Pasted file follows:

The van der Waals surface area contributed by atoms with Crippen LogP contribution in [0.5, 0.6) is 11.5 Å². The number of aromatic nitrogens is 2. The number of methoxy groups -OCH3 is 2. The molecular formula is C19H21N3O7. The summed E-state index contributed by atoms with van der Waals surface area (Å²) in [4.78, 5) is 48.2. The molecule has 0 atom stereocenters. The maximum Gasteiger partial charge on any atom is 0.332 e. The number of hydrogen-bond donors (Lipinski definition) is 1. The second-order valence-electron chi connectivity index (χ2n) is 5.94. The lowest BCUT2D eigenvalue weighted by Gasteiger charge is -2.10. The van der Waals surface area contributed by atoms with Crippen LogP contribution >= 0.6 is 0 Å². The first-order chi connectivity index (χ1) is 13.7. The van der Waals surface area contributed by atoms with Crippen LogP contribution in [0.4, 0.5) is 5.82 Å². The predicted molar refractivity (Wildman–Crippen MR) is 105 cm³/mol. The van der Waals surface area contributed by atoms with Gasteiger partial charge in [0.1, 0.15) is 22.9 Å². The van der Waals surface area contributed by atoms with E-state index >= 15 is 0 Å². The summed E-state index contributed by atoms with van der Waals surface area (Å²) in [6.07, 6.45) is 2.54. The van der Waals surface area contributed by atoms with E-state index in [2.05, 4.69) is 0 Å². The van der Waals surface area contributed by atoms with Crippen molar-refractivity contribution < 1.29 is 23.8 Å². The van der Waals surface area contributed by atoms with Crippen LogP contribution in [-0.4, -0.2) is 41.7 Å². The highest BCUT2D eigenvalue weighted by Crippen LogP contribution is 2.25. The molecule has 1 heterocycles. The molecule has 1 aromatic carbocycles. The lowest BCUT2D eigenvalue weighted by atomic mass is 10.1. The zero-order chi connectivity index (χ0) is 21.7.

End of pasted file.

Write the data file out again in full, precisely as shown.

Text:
The van der Waals surface area contributed by atoms with Crippen LogP contribution in [0.5, 0.6) is 11.5 Å². The number of aromatic nitrogens is 2. The number of methoxy groups -OCH3 is 2. The molecular formula is C19H21N3O7. The summed E-state index contributed by atoms with van der Waals surface area (Å²) in [4.78, 5) is 48.2. The molecule has 0 atom stereocenters. The maximum Gasteiger partial charge on any atom is 0.332 e. The number of hydrogen-bond donors (Lipinski definition) is 1. The second-order valence-electron chi connectivity index (χ2n) is 5.94. The lowest BCUT2D eigenvalue weighted by Gasteiger charge is -2.10. The van der Waals surface area contributed by atoms with Crippen LogP contribution >= 0.6 is 0 Å². The first-order chi connectivity index (χ1) is 13.7. The van der Waals surface area contributed by atoms with Crippen LogP contribution in [0.4, 0.5) is 5.82 Å². The predicted molar refractivity (Wildman–Crippen MR) is 105 cm³/mol. The van der Waals surface area contributed by atoms with Gasteiger partial charge in [0.1, 0.15) is 22.9 Å². The van der Waals surface area contributed by atoms with E-state index >= 15 is 0 Å². The summed E-state index contributed by atoms with van der Waals surface area (Å²) in [6.07, 6.45) is 2.54. The van der Waals surface area contributed by atoms with E-state index in [2.05, 4.69) is 0 Å². The van der Waals surface area contributed by atoms with Crippen molar-refractivity contribution < 1.29 is 23.8 Å². The van der Waals surface area contributed by atoms with Crippen LogP contribution in [-0.4, -0.2) is 41.7 Å². The highest BCUT2D eigenvalue weighted by Crippen LogP contribution is 2.25. The molecule has 1 heterocycles. The molecule has 1 aromatic carbocycles. The lowest BCUT2D eigenvalue weighted by atomic mass is 10.1. The zero-order chi connectivity index (χ0) is 21.7.